Second, that so much hinges on how the diagnosis is conveyed. Bad Doctor indicated that the woman affected with cataplexy "should just relax" - an abrupt and unhelpful direction, but not, for all that, unfounded. There is a connection between anxiety and cataplexy (and other sleep disorders) remarked upon in the literature.
Finally, a question is left unanswered (and unasked) at the end of the piece. What does the patient know that she has? Does she identify with her diagnosis of cataplexy in a way in which she wouldn't identify with a diagnosis of anxiety or other psychiatric disorder? Does the partial failure of GBH to treat her cataplexy at all detract from her trust/confidence in the diagnosis? In short, what does the patient think of all this?
The below isn't mine. It's an excerpt from an article Why Live Without Writing by a famous German poet I've never heard of called Durs Grunbein, translated by Michael Hoffman and printed in the newest issue of Poetry. Except there is no such person, Durs Grunbein. There is a person "Durs Grunbein" whose "u" has an umlaut, but I don't feel like putting it in.
In his diaries, Hugo von Hofmannsthal brings up the story of a German officer in China who, following the Boxer Rebellion, participated in a penal expedition:
The officer sees a line of men sentenced to death, standing in a field. With his sword the executioner goes from man to man. There is no need for his assistants to tie or even to hold down any of them; as soon as it’s the next man’s turn, he stands there with feet apart, his hands gripping his knees, his neck stretched out, offering it to the blade. One of the last in line, still some way from coming due, is completely immersed in a book. The officer rides up to him and asks: “What’s that you’re reading?” The man looks up, asks back: “Why are you bothering me?” The officer asks: “How can you read now?” The man says: “I know that every line I read is something gained.” The officer rides to the general who has ordered the execution, and begs him for the man’s life for so long that he gets him off, rides back with the written acquittal, shows it to the officer in charge, and is allowed to go and take the man out of line. Tells him: “You’ve been acquitted, you’re free to go.” The man shuts his book, looks the officer in the eye, and says: “You have done a good thing. Your soul will have profited greatly from this hour”—and he nods to him, and sets off across the field.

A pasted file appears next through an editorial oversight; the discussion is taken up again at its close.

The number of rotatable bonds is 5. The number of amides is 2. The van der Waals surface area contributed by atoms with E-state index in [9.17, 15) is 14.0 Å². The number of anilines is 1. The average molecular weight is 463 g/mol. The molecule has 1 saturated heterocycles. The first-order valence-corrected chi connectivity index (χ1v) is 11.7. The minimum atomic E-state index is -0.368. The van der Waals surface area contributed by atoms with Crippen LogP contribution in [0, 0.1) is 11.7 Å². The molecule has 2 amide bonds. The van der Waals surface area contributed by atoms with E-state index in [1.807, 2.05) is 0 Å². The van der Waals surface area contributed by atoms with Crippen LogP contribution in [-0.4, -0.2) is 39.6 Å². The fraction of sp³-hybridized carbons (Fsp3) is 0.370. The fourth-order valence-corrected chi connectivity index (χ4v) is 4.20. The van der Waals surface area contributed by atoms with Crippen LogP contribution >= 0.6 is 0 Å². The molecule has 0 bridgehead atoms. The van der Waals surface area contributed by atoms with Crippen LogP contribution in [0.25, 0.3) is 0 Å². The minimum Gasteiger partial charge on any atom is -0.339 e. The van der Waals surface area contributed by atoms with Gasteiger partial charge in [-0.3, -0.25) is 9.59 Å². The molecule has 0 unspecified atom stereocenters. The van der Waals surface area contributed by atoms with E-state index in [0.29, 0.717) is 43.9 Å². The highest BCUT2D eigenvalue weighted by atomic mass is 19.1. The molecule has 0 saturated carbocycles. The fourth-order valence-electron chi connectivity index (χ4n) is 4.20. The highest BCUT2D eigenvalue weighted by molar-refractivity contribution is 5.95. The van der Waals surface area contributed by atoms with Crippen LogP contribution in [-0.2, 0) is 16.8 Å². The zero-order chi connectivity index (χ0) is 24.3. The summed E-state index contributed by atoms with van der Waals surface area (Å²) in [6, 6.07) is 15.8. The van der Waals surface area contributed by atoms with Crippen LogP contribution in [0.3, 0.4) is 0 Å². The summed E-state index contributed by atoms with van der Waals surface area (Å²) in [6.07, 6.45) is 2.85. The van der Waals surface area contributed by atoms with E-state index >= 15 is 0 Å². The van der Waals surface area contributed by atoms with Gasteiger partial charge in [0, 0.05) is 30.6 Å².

would universal coverage make people tangibly healthier? You betcha.but says something else even more important:
there are other ways to save thousands of lives that are much more cost-effective than expanding health insurance coverage. We systematically neglect these other opportunities.
all knowledge left unwritten with martyrs
jokes that float to the edge of the glass
and pop, forgotten.
I speak ritual
for the controlled explosions
fusing life and death.
A thousand words from everyone,
each singing and dancing,
a little drop
in my labyrinthine neuroscape.
To be the Yiddish poet of the State of Israel, winner of the Israel Prize and institutionally supported by no less than the Histadrut and Zalman Shazar, is no mean accomplishment, at a time when a commitment to “the negation of the Diaspora” and the negation of its mother tongue were standard procedure.
Read more in Tablet.
Read more at KevinMD.
Progress doesn't march along, it sort of limps, gets lost, finds its way again, and lies down for a nap on occasion.
2. Female etrogging.
3. Giving tzedakah while under the influence of X chromosomes.
4. Studying Torah . . . while female!
5. The tallit was too cute.
6. Singing. Singing is just bad. All singers should be arrested a priori.
7. Mitzvot are disruptive in general to the status quo. All the more so when done by women.
8. Arrest them all! Let Ovadiah Yosef sort them out.